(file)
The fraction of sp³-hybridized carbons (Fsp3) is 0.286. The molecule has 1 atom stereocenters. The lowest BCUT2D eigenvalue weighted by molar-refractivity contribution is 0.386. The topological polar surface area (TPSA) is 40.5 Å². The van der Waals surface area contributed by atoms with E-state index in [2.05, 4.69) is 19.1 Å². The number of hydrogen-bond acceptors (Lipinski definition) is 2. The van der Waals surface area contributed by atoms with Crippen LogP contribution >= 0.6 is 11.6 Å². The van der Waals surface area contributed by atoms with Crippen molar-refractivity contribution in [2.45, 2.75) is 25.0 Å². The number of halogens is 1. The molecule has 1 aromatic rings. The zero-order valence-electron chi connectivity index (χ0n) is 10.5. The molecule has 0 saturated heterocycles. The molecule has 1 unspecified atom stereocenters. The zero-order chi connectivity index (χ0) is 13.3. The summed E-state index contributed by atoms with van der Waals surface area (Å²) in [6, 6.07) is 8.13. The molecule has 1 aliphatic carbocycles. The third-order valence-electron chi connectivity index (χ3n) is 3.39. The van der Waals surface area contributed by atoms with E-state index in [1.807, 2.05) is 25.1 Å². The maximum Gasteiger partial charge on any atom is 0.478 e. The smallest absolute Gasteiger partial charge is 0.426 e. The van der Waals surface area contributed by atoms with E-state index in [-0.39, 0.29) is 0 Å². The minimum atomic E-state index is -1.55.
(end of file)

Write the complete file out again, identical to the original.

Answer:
The fraction of sp³-hybridized carbons (Fsp3) is 0.286. The molecule has 1 atom stereocenters. The lowest BCUT2D eigenvalue weighted by molar-refractivity contribution is 0.386. The topological polar surface area (TPSA) is 40.5 Å². The van der Waals surface area contributed by atoms with E-state index in [2.05, 4.69) is 19.1 Å². The number of hydrogen-bond acceptors (Lipinski definition) is 2. The van der Waals surface area contributed by atoms with Crippen LogP contribution >= 0.6 is 11.6 Å². The van der Waals surface area contributed by atoms with Crippen molar-refractivity contribution in [2.45, 2.75) is 25.0 Å². The number of halogens is 1. The molecule has 1 aromatic rings. The zero-order valence-electron chi connectivity index (χ0n) is 10.5. The molecule has 0 saturated heterocycles. The molecule has 1 unspecified atom stereocenters. The zero-order chi connectivity index (χ0) is 13.3. The summed E-state index contributed by atoms with van der Waals surface area (Å²) in [6, 6.07) is 8.13. The molecule has 1 aliphatic carbocycles. The third-order valence-electron chi connectivity index (χ3n) is 3.39. The van der Waals surface area contributed by atoms with E-state index in [1.807, 2.05) is 25.1 Å². The maximum Gasteiger partial charge on any atom is 0.478 e. The smallest absolute Gasteiger partial charge is 0.426 e. The van der Waals surface area contributed by atoms with E-state index in [-0.39, 0.29) is 0 Å². The minimum atomic E-state index is -1.55.